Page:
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Mortgage Q&A: Borrowing for refi is one solution

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One of my customers settled on his refinance today. In fact, he is an avid reader of this column and the Friday Home Guide. After I had reviewed his settlement statement with him, he reminded me that I had told him his situation would be a good story for this column. Here it is:

John and Sandy Smith own a home in the D.C. suburbs. They, like thousands of other homeowners around the country, purchased at the peak of the market and have a mortgage for roughly $40,000 more than the home's current market value.

For various reasons, they were not eligible for the oft-touted Home Affordable Refinance Program (HARP). If you have read my previous columns, you will know that HARP is riddled with bureaucratic rules that eliminate most of the folks the program is designed to help, including the Smiths. But that's a subject for a different column.

Anyway, these folks have a $450,000 mortgage with a rate of 6.50 percent. They have excellent jobs with the federal government, good savings and a sizable balance in their Thrift Savings Plan (TSP) retirement account.

Alas, they can't refinance to today's low rates because they're underwater in their home to the tune of about $40,000. John and I get on the horn and brainstorm. Here's what we came up with.

John and Sandy applied for a loan equal to 90 percent of the home's current value. The property appraised for $415,000, which means they needed to bring $80,000 to the settlement table. Though this may sound like a drastic move, the Smiths made a very good financial decision.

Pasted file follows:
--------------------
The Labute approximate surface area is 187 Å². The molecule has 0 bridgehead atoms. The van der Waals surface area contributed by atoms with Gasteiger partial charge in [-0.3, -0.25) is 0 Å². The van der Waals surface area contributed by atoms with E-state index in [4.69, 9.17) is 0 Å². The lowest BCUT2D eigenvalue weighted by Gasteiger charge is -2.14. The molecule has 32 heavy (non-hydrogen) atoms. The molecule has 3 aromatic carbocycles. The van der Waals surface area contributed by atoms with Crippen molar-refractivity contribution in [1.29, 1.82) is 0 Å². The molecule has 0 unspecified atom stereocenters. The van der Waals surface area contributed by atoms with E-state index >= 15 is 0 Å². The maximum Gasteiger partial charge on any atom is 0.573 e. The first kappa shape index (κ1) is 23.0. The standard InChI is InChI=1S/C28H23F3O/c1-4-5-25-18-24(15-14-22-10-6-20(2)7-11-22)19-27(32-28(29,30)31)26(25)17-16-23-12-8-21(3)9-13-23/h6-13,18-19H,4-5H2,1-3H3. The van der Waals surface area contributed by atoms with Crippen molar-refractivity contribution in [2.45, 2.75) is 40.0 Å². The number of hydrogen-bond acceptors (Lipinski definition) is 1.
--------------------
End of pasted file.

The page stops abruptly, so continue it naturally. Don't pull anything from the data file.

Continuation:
Instead of using up all their liquid savings or withdrawing from the Thrift Savings Plan with a large penalty, they borrowed against their TSP at a rate of 1.875 percent. I locked their 30-year fixed-rate loan at 4.375 percent with no closing costs or private mortgage insurance.

The calculations prove their decision to be a smart move.

First, the TSP loan carries a rock-bottom interest rate. Because the loan is to be paid off within five years, the repayment terms required a high, but affordable, payment. Second, the interest saved by refinancing from 6.50 percent to 4.375 percent is more than significant. Simple interest calculations, which are not entirely accurate but are close enough for this column, show that the Smiths are saving roughly $7,936 in interest in the first year by dropping their interest rate by 2.125 percentage points.

The interest paid on the TSP loan in the first year amounts to $1,483. Deduct the $1,483 interest cost from the $7,936 interest savings, and they have a net savings of $6,453.

Divide the $6,453 into the $80,000 equity investment and the Smiths discover that the $80,000 actually earns an annual return of 8.06 percent in the first year.

Where can you find a guaranteed return of more than 8 percent these days? It's not easy.

At the end of five years, their TSP loan will be paid to zero and their mortgage rate will be 4.375 percent instead of 6.50 percent.

A smart move.

• Send email to henrysavage@pmcmortgage.com.

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